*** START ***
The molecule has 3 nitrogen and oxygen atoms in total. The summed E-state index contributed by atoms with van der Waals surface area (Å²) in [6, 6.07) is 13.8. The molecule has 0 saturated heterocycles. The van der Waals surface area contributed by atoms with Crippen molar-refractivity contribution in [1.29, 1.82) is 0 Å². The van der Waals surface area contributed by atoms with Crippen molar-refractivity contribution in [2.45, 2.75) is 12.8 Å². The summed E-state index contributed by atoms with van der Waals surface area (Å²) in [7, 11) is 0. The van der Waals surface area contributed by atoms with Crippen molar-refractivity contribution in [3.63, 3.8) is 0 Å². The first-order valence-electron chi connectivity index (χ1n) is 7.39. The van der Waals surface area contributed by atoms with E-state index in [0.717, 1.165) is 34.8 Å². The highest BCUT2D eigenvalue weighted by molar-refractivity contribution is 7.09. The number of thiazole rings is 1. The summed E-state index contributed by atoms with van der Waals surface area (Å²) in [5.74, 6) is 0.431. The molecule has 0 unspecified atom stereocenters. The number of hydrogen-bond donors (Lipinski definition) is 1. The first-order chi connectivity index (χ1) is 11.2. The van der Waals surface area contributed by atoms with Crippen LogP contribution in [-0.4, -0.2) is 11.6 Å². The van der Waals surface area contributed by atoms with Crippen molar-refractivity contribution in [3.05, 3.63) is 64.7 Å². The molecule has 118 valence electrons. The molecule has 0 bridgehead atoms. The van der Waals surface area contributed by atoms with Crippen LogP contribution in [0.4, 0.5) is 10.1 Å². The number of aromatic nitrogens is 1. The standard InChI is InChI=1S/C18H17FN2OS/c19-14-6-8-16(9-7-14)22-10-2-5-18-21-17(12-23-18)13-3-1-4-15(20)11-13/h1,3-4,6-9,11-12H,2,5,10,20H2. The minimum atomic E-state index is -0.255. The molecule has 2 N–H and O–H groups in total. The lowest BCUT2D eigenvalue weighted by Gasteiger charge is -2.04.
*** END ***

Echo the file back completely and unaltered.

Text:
The molecule has 3 nitrogen and oxygen atoms in total. The summed E-state index contributed by atoms with van der Waals surface area (Å²) in [6, 6.07) is 13.8. The molecule has 0 saturated heterocycles. The van der Waals surface area contributed by atoms with Crippen molar-refractivity contribution in [1.29, 1.82) is 0 Å². The van der Waals surface area contributed by atoms with Crippen molar-refractivity contribution in [2.45, 2.75) is 12.8 Å². The summed E-state index contributed by atoms with van der Waals surface area (Å²) in [7, 11) is 0. The van der Waals surface area contributed by atoms with Crippen molar-refractivity contribution in [3.63, 3.8) is 0 Å². The first-order valence-electron chi connectivity index (χ1n) is 7.39. The van der Waals surface area contributed by atoms with E-state index in [0.717, 1.165) is 34.8 Å². The highest BCUT2D eigenvalue weighted by molar-refractivity contribution is 7.09. The number of thiazole rings is 1. The summed E-state index contributed by atoms with van der Waals surface area (Å²) in [5.74, 6) is 0.431. The molecule has 0 unspecified atom stereocenters. The number of hydrogen-bond donors (Lipinski definition) is 1. The first-order chi connectivity index (χ1) is 11.2. The van der Waals surface area contributed by atoms with Crippen LogP contribution in [-0.4, -0.2) is 11.6 Å². The van der Waals surface area contributed by atoms with Crippen molar-refractivity contribution in [3.05, 3.63) is 64.7 Å². The molecule has 118 valence electrons. The molecule has 0 bridgehead atoms. The van der Waals surface area contributed by atoms with Crippen LogP contribution in [0.4, 0.5) is 10.1 Å². The number of aromatic nitrogens is 1. The standard InChI is InChI=1S/C18H17FN2OS/c19-14-6-8-16(9-7-14)22-10-2-5-18-21-17(12-23-18)13-3-1-4-15(20)11-13/h1,3-4,6-9,11-12H,2,5,10,20H2. The minimum atomic E-state index is -0.255. The molecule has 2 N–H and O–H groups in total. The lowest BCUT2D eigenvalue weighted by Gasteiger charge is -2.04.